27. 27. 3. Virtue (arete)  Arete could be translated “excellence”, standard translation, however, is “virtue”  A virtue such as honesty or generosity is not just a tendency to do what is honest or generous, nor is it to be helpfully specified as a "desirable" or "morally valuable" character trait.  A character trait —a disposition to be behave in certain way  Virtue is not like a habit which is more specific, action oriented, and related to something particular (habit of drinking tea)  Virtue is more “general” in nature: it enables its possessor to evaluate things in an appropriate way so that one has – as a result of this virtue - right kinds of emotions, attitudes, desires, perceptions, expectations, sensibilities.  Virtue enables one to make right choices from the point of view of eudaimonia (flourishing life).
  28. 28. 4. Phronesis – an important element of practical reason  Phronesis is something that the virtuous morally mature adult has that nice children, including nice adolescents, lack.  Both have good intentions, but the child is much more prone to mess things up because he is ignorant of what he needs to know in order to do what he intends.  Children and adolescents often harm those they intend to benefit either because they do not know how to set about securing the benefit or, more importantly, because their understanding of what is beneficial and harmful is limited and often mistaken.  Such ignorance in small children is rarely, if ever culpable, and frequently not in adolescents, but it usually is in adults.  Adults are culpable if they mess things up by being thoughtless, insensitive, reckless, impulsive, shortsighted, and by assuming that what suits them will suit everyone instead of taking a more objective viewpoint.
  29. 29. The animal called ”human being”  There are natural criteria for judging whether the act is leads to happiness (eudaimonia) to misery  These criteria are defined by what the human being (as a species) is.  By observing, what makes human being happy (eudaimonia) and what make him suffer, one can find out what kind of acts are virtuous.
  30. 30. Socrates, Plato, Aristotle and allegedly EVERYBODY agree on that • Everybody wants to have good (eudaimonia) life.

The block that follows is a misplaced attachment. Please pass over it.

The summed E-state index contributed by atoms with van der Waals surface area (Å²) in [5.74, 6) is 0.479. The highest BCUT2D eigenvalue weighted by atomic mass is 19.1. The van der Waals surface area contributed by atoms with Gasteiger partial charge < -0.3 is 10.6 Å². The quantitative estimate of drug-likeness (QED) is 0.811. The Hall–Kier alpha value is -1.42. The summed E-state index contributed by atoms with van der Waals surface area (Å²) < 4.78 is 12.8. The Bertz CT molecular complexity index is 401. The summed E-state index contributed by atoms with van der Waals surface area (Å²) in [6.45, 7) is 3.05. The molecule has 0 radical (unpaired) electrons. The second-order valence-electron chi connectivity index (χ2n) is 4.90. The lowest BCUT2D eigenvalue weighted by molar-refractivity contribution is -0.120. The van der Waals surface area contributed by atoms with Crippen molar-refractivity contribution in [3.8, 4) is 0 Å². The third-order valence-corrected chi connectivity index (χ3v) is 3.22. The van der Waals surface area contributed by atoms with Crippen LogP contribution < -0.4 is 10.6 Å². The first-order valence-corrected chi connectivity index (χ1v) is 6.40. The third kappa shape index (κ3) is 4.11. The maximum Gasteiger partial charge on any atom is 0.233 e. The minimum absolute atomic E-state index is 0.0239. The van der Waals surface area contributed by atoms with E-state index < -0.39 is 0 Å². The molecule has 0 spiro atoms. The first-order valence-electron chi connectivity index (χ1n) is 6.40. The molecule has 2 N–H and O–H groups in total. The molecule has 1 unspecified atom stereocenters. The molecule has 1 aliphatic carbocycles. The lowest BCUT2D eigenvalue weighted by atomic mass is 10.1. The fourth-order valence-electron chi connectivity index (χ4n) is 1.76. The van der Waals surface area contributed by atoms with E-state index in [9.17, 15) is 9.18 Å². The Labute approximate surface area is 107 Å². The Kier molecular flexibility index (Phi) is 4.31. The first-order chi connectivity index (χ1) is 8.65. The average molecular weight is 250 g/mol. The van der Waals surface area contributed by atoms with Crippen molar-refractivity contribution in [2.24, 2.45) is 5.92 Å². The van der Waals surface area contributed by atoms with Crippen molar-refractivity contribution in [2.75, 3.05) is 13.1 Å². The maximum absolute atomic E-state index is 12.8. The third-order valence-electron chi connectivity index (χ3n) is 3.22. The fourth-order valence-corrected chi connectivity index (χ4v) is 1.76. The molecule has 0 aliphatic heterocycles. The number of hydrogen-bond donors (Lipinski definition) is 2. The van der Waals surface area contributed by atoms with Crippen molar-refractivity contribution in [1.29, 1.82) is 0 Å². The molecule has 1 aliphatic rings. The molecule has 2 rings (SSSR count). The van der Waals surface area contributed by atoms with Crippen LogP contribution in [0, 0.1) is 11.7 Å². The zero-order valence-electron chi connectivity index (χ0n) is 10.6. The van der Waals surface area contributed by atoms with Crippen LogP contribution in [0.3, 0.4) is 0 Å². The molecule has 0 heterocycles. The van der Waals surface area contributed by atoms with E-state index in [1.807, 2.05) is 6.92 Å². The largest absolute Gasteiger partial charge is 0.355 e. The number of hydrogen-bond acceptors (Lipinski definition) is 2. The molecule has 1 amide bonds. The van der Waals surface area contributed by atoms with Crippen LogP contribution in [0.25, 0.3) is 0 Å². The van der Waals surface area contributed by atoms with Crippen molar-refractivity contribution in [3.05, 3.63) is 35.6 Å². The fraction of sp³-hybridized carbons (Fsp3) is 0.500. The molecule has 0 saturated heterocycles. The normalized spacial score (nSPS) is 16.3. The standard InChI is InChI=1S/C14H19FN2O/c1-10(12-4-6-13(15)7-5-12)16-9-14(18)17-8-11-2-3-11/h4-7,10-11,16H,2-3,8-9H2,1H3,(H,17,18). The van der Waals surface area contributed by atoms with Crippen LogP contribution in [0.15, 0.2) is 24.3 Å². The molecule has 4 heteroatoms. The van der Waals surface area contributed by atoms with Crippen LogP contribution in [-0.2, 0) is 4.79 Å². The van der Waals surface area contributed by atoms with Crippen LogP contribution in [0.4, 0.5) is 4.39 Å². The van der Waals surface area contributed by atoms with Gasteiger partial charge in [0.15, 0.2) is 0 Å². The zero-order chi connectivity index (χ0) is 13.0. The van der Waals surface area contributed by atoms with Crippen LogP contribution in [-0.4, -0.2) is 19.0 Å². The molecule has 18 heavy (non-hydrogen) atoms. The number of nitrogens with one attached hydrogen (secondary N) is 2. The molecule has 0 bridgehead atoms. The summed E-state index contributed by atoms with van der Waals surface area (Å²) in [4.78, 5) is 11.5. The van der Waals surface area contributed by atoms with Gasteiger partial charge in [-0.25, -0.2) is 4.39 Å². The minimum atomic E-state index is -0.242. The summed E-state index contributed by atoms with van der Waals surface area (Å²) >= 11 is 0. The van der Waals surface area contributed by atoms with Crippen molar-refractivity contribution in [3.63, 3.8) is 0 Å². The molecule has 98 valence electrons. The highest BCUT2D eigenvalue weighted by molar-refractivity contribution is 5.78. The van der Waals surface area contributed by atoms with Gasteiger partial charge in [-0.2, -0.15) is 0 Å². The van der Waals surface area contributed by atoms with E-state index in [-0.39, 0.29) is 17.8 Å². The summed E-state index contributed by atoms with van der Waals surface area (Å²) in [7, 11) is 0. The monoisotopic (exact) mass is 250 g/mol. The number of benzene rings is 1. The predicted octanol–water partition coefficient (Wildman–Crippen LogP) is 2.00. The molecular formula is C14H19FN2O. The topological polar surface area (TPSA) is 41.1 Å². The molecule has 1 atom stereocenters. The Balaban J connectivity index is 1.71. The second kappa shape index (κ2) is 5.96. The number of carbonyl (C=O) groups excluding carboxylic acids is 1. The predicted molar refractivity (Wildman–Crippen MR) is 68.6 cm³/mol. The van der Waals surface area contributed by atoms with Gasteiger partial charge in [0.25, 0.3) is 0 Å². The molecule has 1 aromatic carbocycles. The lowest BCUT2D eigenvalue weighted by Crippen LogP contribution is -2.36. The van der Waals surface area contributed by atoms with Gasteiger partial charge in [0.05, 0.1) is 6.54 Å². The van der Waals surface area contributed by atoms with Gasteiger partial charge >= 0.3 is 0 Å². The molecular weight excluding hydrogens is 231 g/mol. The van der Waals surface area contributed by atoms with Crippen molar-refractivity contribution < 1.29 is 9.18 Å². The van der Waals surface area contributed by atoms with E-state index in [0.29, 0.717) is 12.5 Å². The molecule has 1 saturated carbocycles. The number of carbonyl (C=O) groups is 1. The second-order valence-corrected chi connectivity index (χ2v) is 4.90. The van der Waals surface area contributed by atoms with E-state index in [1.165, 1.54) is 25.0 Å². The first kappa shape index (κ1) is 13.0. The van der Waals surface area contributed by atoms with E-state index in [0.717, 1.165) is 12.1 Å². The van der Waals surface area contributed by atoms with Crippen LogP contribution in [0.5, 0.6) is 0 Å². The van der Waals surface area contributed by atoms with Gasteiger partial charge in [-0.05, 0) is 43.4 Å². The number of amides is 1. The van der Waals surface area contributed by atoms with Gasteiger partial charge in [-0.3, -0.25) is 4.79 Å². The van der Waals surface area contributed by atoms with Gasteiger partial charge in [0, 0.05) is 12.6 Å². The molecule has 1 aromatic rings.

31. 31. Human being is a Goal-directed system • As the human being wants to have good (eudaimonia) life, she is a goal-directed system.
  32. 32. Failure and success • The person who achieves eudaimonia, achieves the goal of the human being. • The person who does not, fails to achieve the goal of the human being.
  33. 33. Failures • People who fail to achieve the goal, do so because their soul are not in balance. • The unbalanced soul strives for wrong things in the wrong way in the guidance of uncontrolled and distorted desires.
  34. 34. Success • The good life can only be achieved by striving for the best things in the right way. • The best things are truth, goodness, and beauty. • Only the virtuous soul can achieve happiness. • TO BE HAPPY, YOU NEED TO VIRTUOUS!
  35. 35. What are virtues and what virtues are there?
  36. 36. The Aristotelian Mean also called the Golden Mean The virtuous (right) conduct as a mean between two vices of excess
  37. 37. Virtue is a “golden mean” between the extremes of excess and deficiency • Courage, for example, is a mean regarding the feeling of fear, between the deficiency of rashness (too little fear) and the excess of cowardice (too much fear). • Benevolence is a mean between giving to people who don’t deserve it and not giving to anyone at all.
  38. 38. Situation Vice of Deficiency Virtue (Mean) Vice of Excess Danger Cowardice Courage Foolhardiness Satisfaction of appetites Inhibition Temperance Overindulgence Giving gifts Miserliness Generosity Extravagance Pursuit of goals Unambitiousness Proper ambition Excess Ambition Self appraisal Feelings of inferiority Proper pride Vanity Response to insults Apathy Patience Irascibility Social conduct Rudeness Friendliness Obsequiousness Awareness of one’s flaws Shamelessness Modesty Shyness Conversation Boorishness Wittiness Buffoonery
  39. 39. Personal differences • The mean is “relative to ourselves,” indicating that one person’s mean may be another person’s extreme. • Milo the wrestler, as Aristotle puts it, needs more gruel than a normal person, and his mean diet will vary accordingly. • Similarly for the moral virtues. Aristotle suggests that some people are born with weaker wills than others; for these people, it may actually be a mean to flee in battle (the extremes being to get slaughtered or commit suicide).